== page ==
# What constraint is there on velocity of money?

MV = PY

I am trying to develop an intuitive understanding of it. M = Money Supply, V = Number of Transactions, P = Average Prices, Y = Output/Income.

The equation seems to suggest that if money supply and output are constant, then prices will keep rising with the number of transactions in an economy. Yet, this seems odd to me.

If a society has a fixed supply of money (e.g., £1m) and a fixed supply of goods (e.g., 1m cans of coke), then the average price of cans of coke can never rise above £1 each? You can get deflation if people stop buying cans of coke. You can also get inflation, if people go from not buying any coke to suddenly buying them all. Yet won’t the maximum average price always be £1 each? No matter how many times people buy and sell the cans of coke, and no matter how high the price of certain cans become, the average price will always reach the upper limit of £1 each.

Yet, the equation seems to suggest that velocity is an independent variable that can affect prices (assuming constant output and money supply) with no upper constraint.

Note: I appreciate that the real world is more complicated than the above, but I'm trying to develop an intuition. In my mind, velocity of circulation (or number of transactions) can only increase prices beyond an upper limit if money supply is increased e.g., banks start creating more credit to enable the increased transactions or output falls.

Please feel free to send me any articles/papers that you think will be helpful. Thank you!

Velocity is not average number of transactions. Velocity is the average number of times unit of currency is used. Following, Fed:

The velocity of money is the frequency at which one unit of currency is used to purchase domestically- produced goods and services within a given time period. In other words, it is the number of times one dollar is spent to buy goods and services per unit of time.

There is a difference there because not all transactions have the same value.

MV = PY ... The equation seems to suggest that if money supply and output are constant, then prices will keep rising with the number of transactions in an economy. Yet, this seems odd to me.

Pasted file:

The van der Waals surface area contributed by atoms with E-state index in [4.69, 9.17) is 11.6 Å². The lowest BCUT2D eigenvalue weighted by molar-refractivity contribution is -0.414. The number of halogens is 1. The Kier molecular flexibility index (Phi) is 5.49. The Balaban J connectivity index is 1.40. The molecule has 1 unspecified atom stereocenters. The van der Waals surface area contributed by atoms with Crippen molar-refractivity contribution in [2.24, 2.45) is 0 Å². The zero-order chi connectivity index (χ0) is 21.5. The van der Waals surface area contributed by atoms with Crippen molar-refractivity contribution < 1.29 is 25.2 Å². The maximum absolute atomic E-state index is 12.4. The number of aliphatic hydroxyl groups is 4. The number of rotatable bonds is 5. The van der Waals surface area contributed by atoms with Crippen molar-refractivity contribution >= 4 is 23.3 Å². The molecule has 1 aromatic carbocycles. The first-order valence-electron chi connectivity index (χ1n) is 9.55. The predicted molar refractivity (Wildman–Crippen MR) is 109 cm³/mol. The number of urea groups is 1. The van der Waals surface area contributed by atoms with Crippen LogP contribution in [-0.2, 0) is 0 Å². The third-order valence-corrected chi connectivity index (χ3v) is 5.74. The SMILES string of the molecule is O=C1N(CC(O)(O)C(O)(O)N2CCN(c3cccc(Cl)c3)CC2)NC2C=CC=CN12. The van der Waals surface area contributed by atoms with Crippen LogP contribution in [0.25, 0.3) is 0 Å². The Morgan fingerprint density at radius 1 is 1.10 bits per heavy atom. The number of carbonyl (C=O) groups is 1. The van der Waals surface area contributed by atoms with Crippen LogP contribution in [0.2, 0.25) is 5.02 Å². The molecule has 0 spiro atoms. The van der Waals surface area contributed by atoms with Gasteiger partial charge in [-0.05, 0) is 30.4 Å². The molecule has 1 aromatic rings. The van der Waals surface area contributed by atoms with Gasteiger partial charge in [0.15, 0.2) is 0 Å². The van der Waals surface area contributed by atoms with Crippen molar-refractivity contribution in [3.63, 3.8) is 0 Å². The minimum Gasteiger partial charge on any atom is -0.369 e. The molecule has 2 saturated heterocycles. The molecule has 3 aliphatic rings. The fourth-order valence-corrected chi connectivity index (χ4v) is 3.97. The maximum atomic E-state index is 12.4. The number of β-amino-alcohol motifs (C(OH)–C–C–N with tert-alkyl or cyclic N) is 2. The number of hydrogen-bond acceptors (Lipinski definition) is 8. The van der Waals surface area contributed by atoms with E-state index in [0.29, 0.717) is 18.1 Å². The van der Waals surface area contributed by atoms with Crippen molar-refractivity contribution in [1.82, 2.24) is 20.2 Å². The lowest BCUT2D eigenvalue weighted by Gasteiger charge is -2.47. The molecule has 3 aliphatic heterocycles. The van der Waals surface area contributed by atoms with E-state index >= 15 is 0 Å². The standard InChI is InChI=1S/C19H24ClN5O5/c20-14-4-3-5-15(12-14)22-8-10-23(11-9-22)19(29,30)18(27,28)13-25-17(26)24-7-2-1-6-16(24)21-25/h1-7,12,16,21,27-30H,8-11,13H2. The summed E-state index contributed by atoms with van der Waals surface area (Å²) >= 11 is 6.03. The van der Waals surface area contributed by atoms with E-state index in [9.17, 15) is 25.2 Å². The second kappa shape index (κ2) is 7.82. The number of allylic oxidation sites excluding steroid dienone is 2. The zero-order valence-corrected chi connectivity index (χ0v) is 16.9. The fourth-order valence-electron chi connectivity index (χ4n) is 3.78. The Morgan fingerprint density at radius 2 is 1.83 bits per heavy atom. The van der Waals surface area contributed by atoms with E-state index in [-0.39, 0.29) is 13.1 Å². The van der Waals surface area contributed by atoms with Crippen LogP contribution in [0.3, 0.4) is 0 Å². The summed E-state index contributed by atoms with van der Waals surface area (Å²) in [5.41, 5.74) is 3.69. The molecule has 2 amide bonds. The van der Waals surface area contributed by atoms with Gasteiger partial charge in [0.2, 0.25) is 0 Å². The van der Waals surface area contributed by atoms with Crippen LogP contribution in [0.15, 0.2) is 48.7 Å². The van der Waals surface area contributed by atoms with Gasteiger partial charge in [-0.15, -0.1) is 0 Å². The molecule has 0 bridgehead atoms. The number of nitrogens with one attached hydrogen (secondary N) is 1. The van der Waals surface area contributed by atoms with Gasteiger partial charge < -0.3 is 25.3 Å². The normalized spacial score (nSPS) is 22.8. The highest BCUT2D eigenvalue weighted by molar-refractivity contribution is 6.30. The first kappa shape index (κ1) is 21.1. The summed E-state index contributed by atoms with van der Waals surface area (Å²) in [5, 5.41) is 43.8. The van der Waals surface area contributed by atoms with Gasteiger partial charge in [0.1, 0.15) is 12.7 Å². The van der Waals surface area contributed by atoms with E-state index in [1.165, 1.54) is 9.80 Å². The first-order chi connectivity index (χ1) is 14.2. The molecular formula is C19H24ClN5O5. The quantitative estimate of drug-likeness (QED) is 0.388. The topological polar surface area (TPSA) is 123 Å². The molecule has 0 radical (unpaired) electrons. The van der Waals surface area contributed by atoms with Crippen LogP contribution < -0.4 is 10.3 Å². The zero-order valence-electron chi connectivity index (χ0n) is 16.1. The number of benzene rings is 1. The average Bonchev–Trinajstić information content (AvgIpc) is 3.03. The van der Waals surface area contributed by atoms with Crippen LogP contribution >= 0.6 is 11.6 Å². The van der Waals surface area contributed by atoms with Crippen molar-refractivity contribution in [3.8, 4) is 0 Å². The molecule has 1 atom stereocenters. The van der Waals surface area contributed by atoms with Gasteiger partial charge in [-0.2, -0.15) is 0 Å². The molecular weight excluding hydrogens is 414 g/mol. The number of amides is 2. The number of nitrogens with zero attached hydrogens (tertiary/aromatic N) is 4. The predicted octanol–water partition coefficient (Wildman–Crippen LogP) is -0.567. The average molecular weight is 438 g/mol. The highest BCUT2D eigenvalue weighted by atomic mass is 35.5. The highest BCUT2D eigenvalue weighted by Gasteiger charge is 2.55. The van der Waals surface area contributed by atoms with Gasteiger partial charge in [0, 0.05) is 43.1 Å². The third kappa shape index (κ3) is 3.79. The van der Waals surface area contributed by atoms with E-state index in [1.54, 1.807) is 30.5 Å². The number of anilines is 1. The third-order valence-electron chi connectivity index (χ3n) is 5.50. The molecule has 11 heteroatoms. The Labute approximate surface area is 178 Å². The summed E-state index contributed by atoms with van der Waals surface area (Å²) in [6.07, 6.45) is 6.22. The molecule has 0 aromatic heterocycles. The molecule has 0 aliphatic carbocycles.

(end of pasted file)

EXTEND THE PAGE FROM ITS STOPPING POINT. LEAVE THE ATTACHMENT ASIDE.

That is correct. The intuition there is that higher velocity is tantamount to having higher amount of money in circulation. Having \$1 note that is used twice to purchase something, is economically equivalent to have \$2 notes that are each used only once. This why $$M$$ in the equation is also multiplied by $$V$$, you can view velocity as scalar that either increases $$M$$ if $$V>1$$ or decreases it if $$V< 1$$.

If a society has a fixed supply of money (e.g., £1m) and a fixed supply of goods (e.g., 1m cans of coke), then the average price of cans of coke can never rise above £1 each?

No this is not true, the price could go above £1 if velocity is $$V>1$$. As explained above velocity of money in essence means some money is used multiple times. For example, using your parameters if velocity is equal to 2 that would be equivalent to an economy where $$M$$ is £2m but velocity is only 1.

Yet, the equation seems to suggest that velocity is an independent variable that can affect prices (assuming constant output and money supply) with no upper constraint.

Yes that is correct. Consider an extreme but technically possible example. Suppose that in whole economy there is only 1 single dollar bill, and there is billion of apples each costing one dollar. Well a possible way how this economy could work is that I first buy an apple with 1 dollar, then person who receives the dollar buys another apple etc up until all apples are sold. In that case $$M=1$$ and $$V=1bn$$. Within the simple model $$MV=PY$$ there is no constraint on $$V$$. $$V$$ can be constrained by peoples behavior in richer models because for example in economy where there is single dollar bill but billion apples there would be too much frictions and coordination problems so many people would likely start using something else as money or barter, so that might make some values of $$V$$ extremely unlikely, but in principle any value for $$V$$ in range $$[0,\infty)$$ is a possible value.